Research says the practice
significantly reduces waste
and students support it.
Two research studies from Aramark Higher Education conclude that removing trays from college dining halls reduces food waste significantly, and that customers are ready to accept it. The company says that 50 to 60 percent of its 500 college clients will go trayless in the upcoming school year.
One study measured food waste from more than 186,000 meals served at over 25 higher education institutions during the academic year. It found that food waste quantity was reduced by 1.2 to 1.8 ounces per person per meal when trays were removed from dining facilities. This represents a 25 to 30 percent reduction in food waste per person.
The other study surveyed over 92,000 students, faculty and staff at 300 institutions about their attitudes. Seventy-nine percent said they would support trayless dining.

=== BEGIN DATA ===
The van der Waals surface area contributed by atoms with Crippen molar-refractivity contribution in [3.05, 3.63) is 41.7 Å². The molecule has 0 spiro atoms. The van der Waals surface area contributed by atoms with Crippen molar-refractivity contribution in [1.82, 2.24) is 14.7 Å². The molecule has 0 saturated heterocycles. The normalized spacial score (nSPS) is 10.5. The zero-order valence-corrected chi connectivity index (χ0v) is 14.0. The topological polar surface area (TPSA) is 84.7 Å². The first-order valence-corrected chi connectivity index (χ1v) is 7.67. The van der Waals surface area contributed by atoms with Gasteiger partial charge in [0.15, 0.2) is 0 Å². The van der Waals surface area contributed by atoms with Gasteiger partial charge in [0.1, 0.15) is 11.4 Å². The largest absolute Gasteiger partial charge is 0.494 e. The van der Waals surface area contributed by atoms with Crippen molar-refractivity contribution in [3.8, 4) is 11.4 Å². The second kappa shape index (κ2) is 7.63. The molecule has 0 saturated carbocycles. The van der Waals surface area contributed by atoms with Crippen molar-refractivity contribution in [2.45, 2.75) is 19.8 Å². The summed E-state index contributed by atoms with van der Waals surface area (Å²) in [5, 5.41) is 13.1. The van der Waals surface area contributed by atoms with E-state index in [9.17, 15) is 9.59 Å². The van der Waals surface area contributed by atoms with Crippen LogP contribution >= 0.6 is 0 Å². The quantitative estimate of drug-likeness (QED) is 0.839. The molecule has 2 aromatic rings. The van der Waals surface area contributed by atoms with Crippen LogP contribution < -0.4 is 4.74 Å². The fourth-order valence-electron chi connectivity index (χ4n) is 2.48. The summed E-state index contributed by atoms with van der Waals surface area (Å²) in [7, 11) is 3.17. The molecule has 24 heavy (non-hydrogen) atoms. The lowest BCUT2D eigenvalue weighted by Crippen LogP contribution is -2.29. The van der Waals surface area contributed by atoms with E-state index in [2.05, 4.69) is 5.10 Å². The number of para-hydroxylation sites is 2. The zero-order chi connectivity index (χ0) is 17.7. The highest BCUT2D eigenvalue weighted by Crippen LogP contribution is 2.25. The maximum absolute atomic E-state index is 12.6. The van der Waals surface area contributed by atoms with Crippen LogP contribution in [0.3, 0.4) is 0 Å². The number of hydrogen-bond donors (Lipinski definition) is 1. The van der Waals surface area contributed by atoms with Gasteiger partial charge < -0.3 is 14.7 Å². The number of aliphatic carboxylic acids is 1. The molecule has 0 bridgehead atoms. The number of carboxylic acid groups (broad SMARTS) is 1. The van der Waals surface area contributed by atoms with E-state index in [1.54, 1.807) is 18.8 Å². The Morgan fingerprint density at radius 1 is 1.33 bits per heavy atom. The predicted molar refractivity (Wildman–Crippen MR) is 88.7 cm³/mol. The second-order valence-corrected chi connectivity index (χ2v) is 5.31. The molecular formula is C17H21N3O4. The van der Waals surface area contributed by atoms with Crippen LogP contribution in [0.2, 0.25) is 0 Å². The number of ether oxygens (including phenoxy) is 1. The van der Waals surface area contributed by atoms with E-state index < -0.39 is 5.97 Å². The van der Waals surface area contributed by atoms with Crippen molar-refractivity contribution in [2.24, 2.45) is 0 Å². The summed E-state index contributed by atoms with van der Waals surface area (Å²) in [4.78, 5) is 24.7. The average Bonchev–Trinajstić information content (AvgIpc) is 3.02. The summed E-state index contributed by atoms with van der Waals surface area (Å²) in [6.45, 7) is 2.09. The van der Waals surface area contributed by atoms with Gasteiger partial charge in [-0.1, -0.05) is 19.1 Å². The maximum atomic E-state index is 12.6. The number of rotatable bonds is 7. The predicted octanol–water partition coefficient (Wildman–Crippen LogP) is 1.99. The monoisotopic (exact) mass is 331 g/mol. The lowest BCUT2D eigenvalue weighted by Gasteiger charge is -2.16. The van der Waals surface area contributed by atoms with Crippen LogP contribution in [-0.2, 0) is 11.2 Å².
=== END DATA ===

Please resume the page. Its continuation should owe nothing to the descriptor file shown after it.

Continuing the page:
“This research presents a sound case for why now is the time for higher education administrators to implement trayless dining at their institutions,” says Chris Stemen, senior director of sustainability and environmental stewardship.
“Trayless dining reduces an institution's environmental footprint by decreasing waste and conserving natural resources. Socially, it encourages all students to participate in a ‘green’ initiative that has personal and community impact. Economically, going trayless reduces the cost of energy, water, cleaning agents and waste removal.”